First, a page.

The Washington Post reports that Rep. Ellen Tauscher, D-Alamo, will hold off before she takes her new job as undersecretary of Arms Control and International Security in order to vote on the controversial cap and trade bill. Tauscher was confirmed to the post late Thursday.
As of this minute (about 9:50 a.m.), Tauscher is chairing the House as it discusses the bill.
House Education and Labor Committee Chairman George Miller, D-Martinez, is an author and Workforce Protections Subcommittee Chairwoman Lynn Woolsey, D-Petaluma, is among cosponsors of a bipartisan bill introduced today to strengthen a law requiring employers to notify workers and their communities of mass layoffs or plant closings.
“Workers deserve more than just a pink slip when they lose their job because of our nation’s economic difficulties,” Miller said in a news release. “Current protections for workers being laid off are both confusing and rarely enforced. While an early warning may not save their job, a meaningful early notice will help them prepare to find a new job or upgrade their skills for new employment.”
In recent months, laid-off workers have filed lawsuits over violations of the Worker Adjustment and Retraining Notification (WARN) Act against companies such as Lehman Brothers, retailers like Sam’s Club and Goody’s, the electronics chain Tweeter, ABX Air, USA Jet Airlines, and major law firms, say Miller et al.
Congress passed the WARN Act in 1988 to give workers and communities 60 days notice to adjust to an impending plant closing or mass layoff, because evidence shows retraining and other readjustment efforts have the most success when such notice is given.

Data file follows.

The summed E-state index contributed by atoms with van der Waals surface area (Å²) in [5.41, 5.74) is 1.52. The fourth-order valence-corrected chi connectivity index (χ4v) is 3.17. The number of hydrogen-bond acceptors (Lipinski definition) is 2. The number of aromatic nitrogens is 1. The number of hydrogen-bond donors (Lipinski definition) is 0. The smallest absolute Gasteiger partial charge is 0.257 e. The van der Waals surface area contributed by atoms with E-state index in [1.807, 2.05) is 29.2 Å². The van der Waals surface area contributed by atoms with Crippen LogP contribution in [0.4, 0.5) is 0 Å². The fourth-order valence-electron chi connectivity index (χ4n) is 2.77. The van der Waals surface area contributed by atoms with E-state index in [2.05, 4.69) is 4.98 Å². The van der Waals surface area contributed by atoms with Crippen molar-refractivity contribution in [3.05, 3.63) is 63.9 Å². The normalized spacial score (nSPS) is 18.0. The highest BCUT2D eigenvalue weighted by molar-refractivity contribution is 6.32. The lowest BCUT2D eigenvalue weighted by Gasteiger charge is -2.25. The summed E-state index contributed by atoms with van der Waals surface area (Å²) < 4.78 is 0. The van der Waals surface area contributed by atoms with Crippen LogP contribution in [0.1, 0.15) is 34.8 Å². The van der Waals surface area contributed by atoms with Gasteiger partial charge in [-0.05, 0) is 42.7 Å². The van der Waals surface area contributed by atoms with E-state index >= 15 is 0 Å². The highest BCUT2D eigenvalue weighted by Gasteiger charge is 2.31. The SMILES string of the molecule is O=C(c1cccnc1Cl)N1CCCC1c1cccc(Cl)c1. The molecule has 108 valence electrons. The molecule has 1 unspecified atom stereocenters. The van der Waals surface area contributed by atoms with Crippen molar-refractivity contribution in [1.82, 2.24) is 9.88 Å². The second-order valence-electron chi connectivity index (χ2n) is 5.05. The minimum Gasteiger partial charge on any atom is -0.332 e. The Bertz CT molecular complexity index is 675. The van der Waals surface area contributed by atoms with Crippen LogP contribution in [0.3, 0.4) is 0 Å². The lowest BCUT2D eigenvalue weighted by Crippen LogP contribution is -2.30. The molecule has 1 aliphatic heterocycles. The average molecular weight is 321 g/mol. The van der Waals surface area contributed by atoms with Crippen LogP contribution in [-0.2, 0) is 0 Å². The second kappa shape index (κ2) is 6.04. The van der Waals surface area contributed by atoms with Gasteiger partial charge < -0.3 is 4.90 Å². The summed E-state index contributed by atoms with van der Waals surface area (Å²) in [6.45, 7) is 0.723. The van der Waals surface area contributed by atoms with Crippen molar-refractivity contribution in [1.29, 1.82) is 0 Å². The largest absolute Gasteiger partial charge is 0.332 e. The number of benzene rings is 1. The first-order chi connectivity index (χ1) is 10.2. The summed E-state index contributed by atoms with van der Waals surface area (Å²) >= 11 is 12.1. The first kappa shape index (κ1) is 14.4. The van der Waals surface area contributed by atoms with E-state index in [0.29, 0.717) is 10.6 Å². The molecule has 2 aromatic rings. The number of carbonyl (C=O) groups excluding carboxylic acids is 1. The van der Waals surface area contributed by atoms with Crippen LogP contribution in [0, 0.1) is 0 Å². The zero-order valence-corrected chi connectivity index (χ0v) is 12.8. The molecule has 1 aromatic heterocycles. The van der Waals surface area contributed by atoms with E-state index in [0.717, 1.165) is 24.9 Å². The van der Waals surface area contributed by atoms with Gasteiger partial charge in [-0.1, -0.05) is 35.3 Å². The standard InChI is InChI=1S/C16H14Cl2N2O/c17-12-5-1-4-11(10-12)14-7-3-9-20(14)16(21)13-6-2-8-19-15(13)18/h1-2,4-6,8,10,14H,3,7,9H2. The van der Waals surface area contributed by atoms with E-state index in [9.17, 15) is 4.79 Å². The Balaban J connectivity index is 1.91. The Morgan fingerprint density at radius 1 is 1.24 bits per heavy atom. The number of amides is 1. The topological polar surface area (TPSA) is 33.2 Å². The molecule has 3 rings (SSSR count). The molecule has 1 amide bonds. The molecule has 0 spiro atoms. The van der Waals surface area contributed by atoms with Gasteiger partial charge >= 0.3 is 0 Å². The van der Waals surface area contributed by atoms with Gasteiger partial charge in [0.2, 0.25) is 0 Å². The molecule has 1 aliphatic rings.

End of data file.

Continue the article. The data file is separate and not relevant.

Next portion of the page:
But the new bill’s sponsors say the law has been undermined by loopholes and weak enforcement. The Government Accountability Office found a few years ago that the WARN Act covers only 24 percent of all layoffs, and of those, employers only provided notice approximately one-third of the time. The WARN Act has several exceptions that employers can invoke such as unforeseen business circumstances and whether a company is trying to attract capital to avoid a shutdown. And the WARN Act is only invoked at companies with at least 100 employees that are laying off 33 percent or more of their workforce.
The GAO found employers failed to provide notice to employees in two-thirds of layoffs and closures where the WARN Act applied, yet the law requires violating employers only to pay an employee a day’s pay for every day of notice not provided and does not give the federal government authority to enforce workers’ rights.
H.R. 3042, the new FOREWARN Act, would give the U.S. Department of Labor authority to enforce the WARN Act, and would increase penalties for violation to double back pay. It also would reduce the mass layoff figure from 50 to 25; reduce the employer size from 100 to 75 employees; lower the mass layoff trigger; lengthen the notification period from 60 to 90 days; and require employers to give the Labor Department written notification including the reason for the plant closing or mass layoff, whether the employer has jobs elsewhere, and a statement of each employee’s right to wages and benefits. And the bill would expand notification recipients to include the Secretary of Labor, elected officials including the governor, members of Congress, and state representatives, and labor unions.
Here’s Rep. Barbara Lee, D-Oakland, urging the House today to adopt an amendment to the National Defense Authorization Act for FY 2010 that would call for the Defense Secretary to report to Congress by Dec. 31 a comprehensive exit strategy from the war in Afghanistan:
The amendment later failed on a 138-278 vote: Lee, Pete Stark, George Miller, Jackie Speier, Anna Eshoo, Mike Honda and Lynn Woolsey voted for it; Ellen Tauscher and Jerry McNerney opposed it; and Zoe Lofgren and House Speaker Nancy Pelosi didn’t vote.
Meanwhile, Rep. Jackie Speier, D-Hillsborough, spent some quality time today grilling Federal Reserve Chairman Ben Bernanke during a House Oversight and Government Reform Committee hearing:
It’s unclear why Kyl changed his mind. His press secretary hasn’t returned my calls.